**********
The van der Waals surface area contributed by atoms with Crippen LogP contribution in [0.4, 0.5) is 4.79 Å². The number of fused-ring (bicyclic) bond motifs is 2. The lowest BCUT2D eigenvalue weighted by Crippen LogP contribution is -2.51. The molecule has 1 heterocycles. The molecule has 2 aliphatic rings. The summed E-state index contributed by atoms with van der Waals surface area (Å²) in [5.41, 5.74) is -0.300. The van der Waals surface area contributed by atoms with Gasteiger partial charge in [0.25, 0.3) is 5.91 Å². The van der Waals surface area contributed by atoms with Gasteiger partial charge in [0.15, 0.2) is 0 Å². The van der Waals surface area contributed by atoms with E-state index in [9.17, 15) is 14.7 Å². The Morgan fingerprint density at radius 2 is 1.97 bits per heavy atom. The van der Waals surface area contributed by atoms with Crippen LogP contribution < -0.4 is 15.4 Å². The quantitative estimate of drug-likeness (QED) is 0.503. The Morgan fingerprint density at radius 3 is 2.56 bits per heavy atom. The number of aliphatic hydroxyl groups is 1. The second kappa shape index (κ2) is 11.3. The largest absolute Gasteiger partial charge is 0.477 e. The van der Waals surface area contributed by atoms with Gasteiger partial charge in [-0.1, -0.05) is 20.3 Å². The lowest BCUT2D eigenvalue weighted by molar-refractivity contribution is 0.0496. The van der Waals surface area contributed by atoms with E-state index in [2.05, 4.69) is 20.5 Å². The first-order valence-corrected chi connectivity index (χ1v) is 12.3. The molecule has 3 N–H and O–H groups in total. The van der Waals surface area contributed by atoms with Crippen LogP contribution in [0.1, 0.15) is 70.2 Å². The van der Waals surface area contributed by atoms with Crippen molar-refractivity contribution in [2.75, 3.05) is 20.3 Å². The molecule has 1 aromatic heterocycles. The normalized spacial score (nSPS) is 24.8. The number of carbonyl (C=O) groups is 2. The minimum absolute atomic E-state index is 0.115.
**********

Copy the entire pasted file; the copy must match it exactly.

The van der Waals surface area contributed by atoms with Crippen LogP contribution in [0.4, 0.5) is 4.79 Å². The number of fused-ring (bicyclic) bond motifs is 2. The lowest BCUT2D eigenvalue weighted by Crippen LogP contribution is -2.51. The molecule has 1 heterocycles. The molecule has 2 aliphatic rings. The summed E-state index contributed by atoms with van der Waals surface area (Å²) in [5.41, 5.74) is -0.300. The van der Waals surface area contributed by atoms with Gasteiger partial charge in [0.25, 0.3) is 5.91 Å². The van der Waals surface area contributed by atoms with Gasteiger partial charge in [0.15, 0.2) is 0 Å². The van der Waals surface area contributed by atoms with E-state index in [9.17, 15) is 14.7 Å². The Morgan fingerprint density at radius 2 is 1.97 bits per heavy atom. The van der Waals surface area contributed by atoms with Crippen LogP contribution < -0.4 is 15.4 Å². The quantitative estimate of drug-likeness (QED) is 0.503. The Morgan fingerprint density at radius 3 is 2.56 bits per heavy atom. The number of aliphatic hydroxyl groups is 1. The second kappa shape index (κ2) is 11.3. The largest absolute Gasteiger partial charge is 0.477 e. The van der Waals surface area contributed by atoms with Gasteiger partial charge in [-0.1, -0.05) is 20.3 Å². The lowest BCUT2D eigenvalue weighted by molar-refractivity contribution is 0.0496. The van der Waals surface area contributed by atoms with E-state index in [2.05, 4.69) is 20.5 Å². The first-order valence-corrected chi connectivity index (χ1v) is 12.3. The molecule has 3 N–H and O–H groups in total. The van der Waals surface area contributed by atoms with Crippen LogP contribution in [0.1, 0.15) is 70.2 Å². The van der Waals surface area contributed by atoms with Crippen molar-refractivity contribution in [2.75, 3.05) is 20.3 Å². The molecule has 1 aromatic heterocycles. The normalized spacial score (nSPS) is 24.8. The number of carbonyl (C=O) groups is 2. The minimum absolute atomic E-state index is 0.115.